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[TowerTalk] Mast load question

Subject: [TowerTalk] Mast load question
From: KJ0M <>
Date: Wed, 26 May 2004 14:55:08 -0500
List-post: <>
I have a question regarding the installation of a couple of antennas on a US Tower TX-472 crank-up, tilt-over tower. The question involves lateral loads on the mast when the tower is tilted over. The tower is rated as I have it installed to handle quite a bit more wind loading than I will have on it. This includes the bending moment at the tower base and at the base of the mast at the thrust bearing. I'm not worried in this regard. It has to do with when the tower is tilted over.

Currently, I have a Force-12 Model 5BA with a 32 foot boom installed directly above the thrust bearing. I can tilt the tower over to approximately a 45 degree angle to inspect or work on the antenna and all the elements from the ground or using just a small step ladder to reach the elements near the center of the boom. This entails tilting the tower up a bit, rotating the antenna to get at either end of the boom and tilting the tower back down. The antenna, which weighs about 85# can be installed by me alone by installing the bare boom and then adding all 15 elements one at a time. Again, this can be accomplished from the ground or on a short step ladder.

I would like to install a Force-12 240/230 4 element antenna on a 24 foot boom above the 5BA. Due to interaction between these antennas, I need to install this antenna at least 9 feet and preferably more above the 5BA. The plan is to install a new chromalloy mast of 20 feet, with 4 feet inside the tower and placing the 240/230 about 12 feet above the 5BA at the thrust bearing.That will allow room for the boom truss on the 240/230. This antenna weighs around 45#. I plan on doing this myself by following the above model, first by installing the new mast, then the 4 element 30/40 meter antenna followed by the 5BA.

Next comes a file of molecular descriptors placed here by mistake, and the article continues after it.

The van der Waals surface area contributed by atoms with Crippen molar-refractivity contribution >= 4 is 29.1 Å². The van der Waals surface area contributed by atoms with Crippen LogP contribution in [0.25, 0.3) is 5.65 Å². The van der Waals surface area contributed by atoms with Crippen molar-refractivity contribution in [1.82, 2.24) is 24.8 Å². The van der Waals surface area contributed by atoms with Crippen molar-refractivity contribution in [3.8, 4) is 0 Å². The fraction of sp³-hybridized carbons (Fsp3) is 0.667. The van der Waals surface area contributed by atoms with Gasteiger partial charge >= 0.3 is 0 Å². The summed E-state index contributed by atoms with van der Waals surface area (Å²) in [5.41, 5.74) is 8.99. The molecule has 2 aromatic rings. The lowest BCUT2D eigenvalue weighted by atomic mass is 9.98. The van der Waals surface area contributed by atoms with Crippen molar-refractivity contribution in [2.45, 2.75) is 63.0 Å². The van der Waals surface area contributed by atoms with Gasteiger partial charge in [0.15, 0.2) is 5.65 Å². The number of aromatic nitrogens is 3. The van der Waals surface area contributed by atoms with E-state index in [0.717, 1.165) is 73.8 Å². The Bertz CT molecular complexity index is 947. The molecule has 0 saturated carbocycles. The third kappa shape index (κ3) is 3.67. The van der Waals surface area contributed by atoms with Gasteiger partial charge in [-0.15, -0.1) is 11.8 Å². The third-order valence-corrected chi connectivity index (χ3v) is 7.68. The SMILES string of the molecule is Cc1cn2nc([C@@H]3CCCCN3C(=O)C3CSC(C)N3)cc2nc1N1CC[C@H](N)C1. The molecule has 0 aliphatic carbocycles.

Wind loading for the 2 of them is about 17 square feet, which, as stated above, I've accounted for when vertical, either extended or retracted. I can extend the tower to 72 feet from within the shack and keep it nested at 21 feet unless in use. I believe and have calculated that I'm well within specs for the tower/antenna combination, both at the base of the tower and the thrust bearing.

I have a special steel jig made to support the tower when it's tilted over. That takes the tension off the tilting cable while I do my work. It makes me feel better in that I know if the cable were to break, the tower would stay put. I feel that when tilted over, there's a terrific amount of force on that cable, so I had this jig welded up by a local welder. I tilt the tower over, place the bracket under the tower to carry the weight of it and lower the tower until the cable gets slack.

My question regards when the tower is tilted over with the antennas both installed. With that 45# antenna about 12 feet above the thrust bearing and everything leaned over at about 45 degrees, it seems to me that there's a terrific amount of lateral force on that mast with then antenna 12 feet above the thrust bearing. I wonder if it's too much? The 5BA at the thrust bearing would have little effect, it seems, since it's right at the thrust bearing and it's weight would be supported by the thrust bearing. At least that's the way it feels, intuitively, to me.

Nearly all of the lateral force on the mast would come from the top antenna, wouldn't it? That force would be applied like a lever to the rotor, which is 4 feet inside the tower, below the thrust bearing. Is there any way to calculate this force? Would it shear the bolts holding the rotor to the rotor plate? Maybe it's nothing to worry about at all, considering it's only 45#. I'm sure the chromalloy mast could take it. What about the rotor bolts?

Can anyone comment on this? I'd rest easier knowing this isn't a big problem before I tackle it.




de KJ0M

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